Even if your kids enjoyed little nibbles of cooked sweet potatoes or squash when they were first trying solid foods, there will likely come a time when eating vegetables each night becomes a battle. It’s a common problem that can make dinners dreadful and become a cause for concern for parents.
“Kids should eat one to one-and-a-half cups of vegetables each day for proper nutrition, depending on their age and how active they are,” said Jinja Notargiacomo, clinical dietitian at Geisinger. But this can be easier said than done.
If you’ve tried different strategies for getting your kids to eat vegetables but they aren’t working, here are some tips that can help get your kids excited about eating healthy.
Try a variety of veggies
Just because your little ones weren’t fans of cooked carrots does not mean they won’t like cucumbers, kale or eggplant. Don’t give up on vegetables after your kids try one or two. Introduce them to a variety of vegetables until you find some that your kids like.
In addition, your children’s tastes will change over time. If you tried zucchini last year and they weren’t fans, try again.
Make it fun
Kids are more likely to eat vegetables if they are arranged in an interesting way. Try cutting up vegetables and arranging them in the shape of animals or smiley faces rather than just putting some carrot sticks in a bowl.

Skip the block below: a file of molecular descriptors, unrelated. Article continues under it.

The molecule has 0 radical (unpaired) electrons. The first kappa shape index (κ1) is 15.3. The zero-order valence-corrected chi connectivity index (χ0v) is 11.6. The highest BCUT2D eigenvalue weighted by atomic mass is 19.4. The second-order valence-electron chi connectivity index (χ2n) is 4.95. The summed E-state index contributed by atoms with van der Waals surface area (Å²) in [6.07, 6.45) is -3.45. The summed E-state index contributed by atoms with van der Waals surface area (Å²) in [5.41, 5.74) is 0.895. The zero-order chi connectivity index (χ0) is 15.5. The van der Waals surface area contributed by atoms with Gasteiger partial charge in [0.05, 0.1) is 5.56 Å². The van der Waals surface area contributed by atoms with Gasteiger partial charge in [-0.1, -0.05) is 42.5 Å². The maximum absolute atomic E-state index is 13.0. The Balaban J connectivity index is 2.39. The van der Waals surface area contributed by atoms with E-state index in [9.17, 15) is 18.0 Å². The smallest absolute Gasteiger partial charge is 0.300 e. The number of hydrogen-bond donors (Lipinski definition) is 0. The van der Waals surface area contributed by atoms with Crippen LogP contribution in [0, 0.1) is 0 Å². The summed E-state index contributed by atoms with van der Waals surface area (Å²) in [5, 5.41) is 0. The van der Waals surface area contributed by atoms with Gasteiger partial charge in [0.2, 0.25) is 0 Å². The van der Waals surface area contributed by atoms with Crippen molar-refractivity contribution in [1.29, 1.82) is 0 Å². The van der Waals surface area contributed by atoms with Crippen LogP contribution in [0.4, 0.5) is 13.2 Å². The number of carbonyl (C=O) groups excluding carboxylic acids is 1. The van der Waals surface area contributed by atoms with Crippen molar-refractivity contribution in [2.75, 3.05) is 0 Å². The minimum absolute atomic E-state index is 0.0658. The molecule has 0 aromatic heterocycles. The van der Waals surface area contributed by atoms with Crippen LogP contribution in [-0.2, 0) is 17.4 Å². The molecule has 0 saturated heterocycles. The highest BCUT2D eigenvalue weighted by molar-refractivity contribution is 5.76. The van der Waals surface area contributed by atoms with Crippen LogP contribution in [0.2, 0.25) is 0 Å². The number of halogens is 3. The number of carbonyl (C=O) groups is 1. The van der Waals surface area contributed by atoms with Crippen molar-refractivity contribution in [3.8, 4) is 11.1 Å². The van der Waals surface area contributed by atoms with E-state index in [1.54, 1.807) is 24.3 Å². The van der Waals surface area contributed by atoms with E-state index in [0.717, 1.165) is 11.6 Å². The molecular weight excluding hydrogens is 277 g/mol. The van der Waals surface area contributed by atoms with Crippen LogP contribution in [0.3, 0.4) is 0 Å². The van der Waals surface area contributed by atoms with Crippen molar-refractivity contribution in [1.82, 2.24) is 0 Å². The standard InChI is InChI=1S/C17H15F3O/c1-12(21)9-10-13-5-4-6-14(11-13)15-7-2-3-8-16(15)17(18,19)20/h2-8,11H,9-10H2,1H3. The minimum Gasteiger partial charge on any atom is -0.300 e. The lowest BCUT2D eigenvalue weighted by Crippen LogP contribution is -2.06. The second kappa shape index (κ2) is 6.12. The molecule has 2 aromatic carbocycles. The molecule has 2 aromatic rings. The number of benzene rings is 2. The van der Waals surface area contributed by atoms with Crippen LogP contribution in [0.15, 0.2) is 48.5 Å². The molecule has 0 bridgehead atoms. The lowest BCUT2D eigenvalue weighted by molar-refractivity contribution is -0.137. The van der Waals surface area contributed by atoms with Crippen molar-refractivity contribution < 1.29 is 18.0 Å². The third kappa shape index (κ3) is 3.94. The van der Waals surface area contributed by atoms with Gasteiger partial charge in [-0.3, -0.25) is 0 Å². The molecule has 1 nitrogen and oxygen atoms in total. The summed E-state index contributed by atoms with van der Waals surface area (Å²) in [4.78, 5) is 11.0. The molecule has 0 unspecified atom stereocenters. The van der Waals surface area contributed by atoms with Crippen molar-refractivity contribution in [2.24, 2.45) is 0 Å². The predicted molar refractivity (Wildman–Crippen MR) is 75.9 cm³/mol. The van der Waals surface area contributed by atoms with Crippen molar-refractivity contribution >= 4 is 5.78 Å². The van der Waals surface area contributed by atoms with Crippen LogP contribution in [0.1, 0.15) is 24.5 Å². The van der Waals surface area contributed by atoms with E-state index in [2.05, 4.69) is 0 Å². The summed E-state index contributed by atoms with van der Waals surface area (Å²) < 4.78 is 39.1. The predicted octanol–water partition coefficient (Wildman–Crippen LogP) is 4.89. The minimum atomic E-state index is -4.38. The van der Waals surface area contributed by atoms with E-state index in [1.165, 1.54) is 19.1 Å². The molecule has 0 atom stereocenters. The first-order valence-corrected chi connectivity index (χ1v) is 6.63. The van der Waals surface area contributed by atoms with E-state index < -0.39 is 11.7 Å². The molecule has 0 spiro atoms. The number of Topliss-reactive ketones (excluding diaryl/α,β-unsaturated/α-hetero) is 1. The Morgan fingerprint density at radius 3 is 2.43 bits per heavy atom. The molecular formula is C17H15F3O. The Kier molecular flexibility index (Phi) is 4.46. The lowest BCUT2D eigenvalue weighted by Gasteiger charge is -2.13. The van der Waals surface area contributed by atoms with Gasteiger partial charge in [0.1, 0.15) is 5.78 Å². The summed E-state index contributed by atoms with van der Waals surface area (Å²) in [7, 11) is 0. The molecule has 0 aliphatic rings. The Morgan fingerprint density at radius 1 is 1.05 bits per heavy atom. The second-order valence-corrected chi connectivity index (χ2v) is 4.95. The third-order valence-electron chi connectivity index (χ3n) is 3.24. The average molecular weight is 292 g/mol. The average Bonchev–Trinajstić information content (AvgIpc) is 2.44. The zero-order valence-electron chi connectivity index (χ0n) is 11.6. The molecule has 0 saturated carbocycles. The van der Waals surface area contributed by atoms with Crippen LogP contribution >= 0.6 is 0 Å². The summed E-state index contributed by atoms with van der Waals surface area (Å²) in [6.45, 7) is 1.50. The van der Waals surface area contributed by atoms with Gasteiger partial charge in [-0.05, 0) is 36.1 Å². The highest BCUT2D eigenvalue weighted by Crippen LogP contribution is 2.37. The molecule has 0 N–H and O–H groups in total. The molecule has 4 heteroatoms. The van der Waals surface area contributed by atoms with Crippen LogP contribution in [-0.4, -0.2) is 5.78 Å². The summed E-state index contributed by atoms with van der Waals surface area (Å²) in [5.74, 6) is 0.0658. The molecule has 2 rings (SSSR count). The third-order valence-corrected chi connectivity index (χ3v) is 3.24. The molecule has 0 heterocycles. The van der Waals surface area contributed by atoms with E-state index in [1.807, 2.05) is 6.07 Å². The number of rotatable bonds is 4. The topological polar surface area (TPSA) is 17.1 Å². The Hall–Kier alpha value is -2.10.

Set a good example
Your children likely won’t ask for a side of cauliflower if you won’t eat it yourself; you’ve got to set the right example when it comes to helping your kids eat their vegetables.
“Eat vegetables in front of your kids to show them that you enjoy them and they’ll be more likely to try them on their own,” said Notargiacomo.
Offer vegetables as snacks
Your child likely needs a snack or two throughout the day. Instead of offering them cheese or yogurt, give them vegetables as a snack. Cut-up carrots, broccoli, peppers, snap peas or cherry tomatoes paired with hummus or another low-fat dip makes a tasty snack that is much healthier than potato chips or crackers.
“These smaller, bite-sized vegetables are also easier to eat and more appealing to kids,” said Notargiacomo.
Explore new recipes
While the adults in your family might be comfortable eating steamed vegetables with a touch of salt, your kids might find these foods rather bland. Try new methods of preparing vegetables that boost the flavor while keeping veggies crisp, such as roasting.
“When preparing vegetables, make sure you don’t overcook them so they’re mushy—kids want flavorful vegetables and a little bit of crunch, just like you do,” said Notargiacomo.